We talked to political scientist Domingos Manuel de Rosário, researcher and professor at the Universidade Eduardo Mondlane in Maputo, about the elections and Dhlakama’s surprising success:

After the 2009 elections, many commentators thought that Renamo was too weak and divided to ever win a large share of the vote again. Why was Dhlakama able to mobilize so many voters after his long absence from Maputo (and politics) and the violence by Renamo-affiliated groups over the last two years?

It was [President] Armando Emílio Guebuza’s style of governance that politically rehabilitated Dhlakama. Guebuza’s governance style—exclusionary and arrogant—marginalized most of the Mozambican population. Dhlakama was greeted as a hero [when he came back from hiding] because he was the only valid alternative to confront the Frelimo government and its president who was considered one of those responsible for the social ills of our sick country.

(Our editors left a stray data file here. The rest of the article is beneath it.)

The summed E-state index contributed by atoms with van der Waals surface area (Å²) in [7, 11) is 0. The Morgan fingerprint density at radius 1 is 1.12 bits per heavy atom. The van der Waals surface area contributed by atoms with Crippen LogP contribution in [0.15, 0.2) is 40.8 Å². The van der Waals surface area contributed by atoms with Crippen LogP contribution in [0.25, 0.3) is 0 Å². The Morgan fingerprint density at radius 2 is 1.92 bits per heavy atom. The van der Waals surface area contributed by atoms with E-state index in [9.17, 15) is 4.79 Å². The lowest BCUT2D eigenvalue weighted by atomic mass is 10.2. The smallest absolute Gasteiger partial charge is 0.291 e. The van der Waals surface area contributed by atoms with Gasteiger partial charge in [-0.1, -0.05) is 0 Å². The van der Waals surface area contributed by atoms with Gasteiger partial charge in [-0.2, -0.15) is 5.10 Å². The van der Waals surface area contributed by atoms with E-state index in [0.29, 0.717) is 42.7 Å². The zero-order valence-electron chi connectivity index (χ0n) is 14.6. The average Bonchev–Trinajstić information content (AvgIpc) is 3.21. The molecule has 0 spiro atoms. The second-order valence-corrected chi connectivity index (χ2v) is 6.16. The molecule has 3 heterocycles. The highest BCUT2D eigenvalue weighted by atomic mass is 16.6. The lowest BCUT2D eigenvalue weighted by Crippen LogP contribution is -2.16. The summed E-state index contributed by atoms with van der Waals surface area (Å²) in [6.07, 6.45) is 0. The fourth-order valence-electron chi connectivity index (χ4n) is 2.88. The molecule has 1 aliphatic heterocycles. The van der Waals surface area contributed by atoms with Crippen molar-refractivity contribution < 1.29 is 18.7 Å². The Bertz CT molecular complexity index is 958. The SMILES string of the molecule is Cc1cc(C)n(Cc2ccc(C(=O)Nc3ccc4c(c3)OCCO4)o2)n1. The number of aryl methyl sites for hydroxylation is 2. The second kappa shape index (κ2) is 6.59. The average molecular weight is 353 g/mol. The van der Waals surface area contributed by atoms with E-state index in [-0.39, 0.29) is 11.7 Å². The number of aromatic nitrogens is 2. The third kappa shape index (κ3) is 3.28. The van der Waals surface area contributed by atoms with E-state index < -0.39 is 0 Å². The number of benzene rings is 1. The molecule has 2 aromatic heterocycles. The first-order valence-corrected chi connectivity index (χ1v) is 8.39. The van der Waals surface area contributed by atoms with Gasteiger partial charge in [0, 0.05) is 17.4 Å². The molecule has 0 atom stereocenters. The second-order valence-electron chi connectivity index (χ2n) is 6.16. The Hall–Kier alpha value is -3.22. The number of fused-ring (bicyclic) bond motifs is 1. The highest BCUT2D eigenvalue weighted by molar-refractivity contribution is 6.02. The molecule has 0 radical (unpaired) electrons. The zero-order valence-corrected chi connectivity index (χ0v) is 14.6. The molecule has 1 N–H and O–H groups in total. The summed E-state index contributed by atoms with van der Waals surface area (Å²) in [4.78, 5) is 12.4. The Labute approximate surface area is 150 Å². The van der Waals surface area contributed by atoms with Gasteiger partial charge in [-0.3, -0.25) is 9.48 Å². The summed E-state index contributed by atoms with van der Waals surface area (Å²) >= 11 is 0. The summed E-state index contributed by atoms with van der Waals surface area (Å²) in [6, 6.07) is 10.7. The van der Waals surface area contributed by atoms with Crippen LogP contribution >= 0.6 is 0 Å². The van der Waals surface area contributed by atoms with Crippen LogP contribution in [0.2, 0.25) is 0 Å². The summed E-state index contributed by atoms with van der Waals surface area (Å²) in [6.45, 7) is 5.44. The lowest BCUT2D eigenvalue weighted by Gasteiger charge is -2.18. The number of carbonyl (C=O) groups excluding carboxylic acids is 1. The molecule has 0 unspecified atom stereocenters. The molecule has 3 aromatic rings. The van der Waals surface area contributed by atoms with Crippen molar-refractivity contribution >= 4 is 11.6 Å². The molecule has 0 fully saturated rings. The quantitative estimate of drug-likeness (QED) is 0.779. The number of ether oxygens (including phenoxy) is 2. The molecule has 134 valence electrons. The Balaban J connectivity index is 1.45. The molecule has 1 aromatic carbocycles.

Guebuza’s state-building model—even the process of decentralization—only included those who were close to Guebuza and left others marginalized. These were large segments of the population, and this created important factions, even within the Frelimo party. So when Dhlakama appeared, he was perceived as the only one who could confront Guebuza, especially since Dhlakama’s political discourse had ceased to be aggressive and had become a [political] alternative to the dictatorship of Frelimo’s parliamentary majority in the Assembly of the Republic.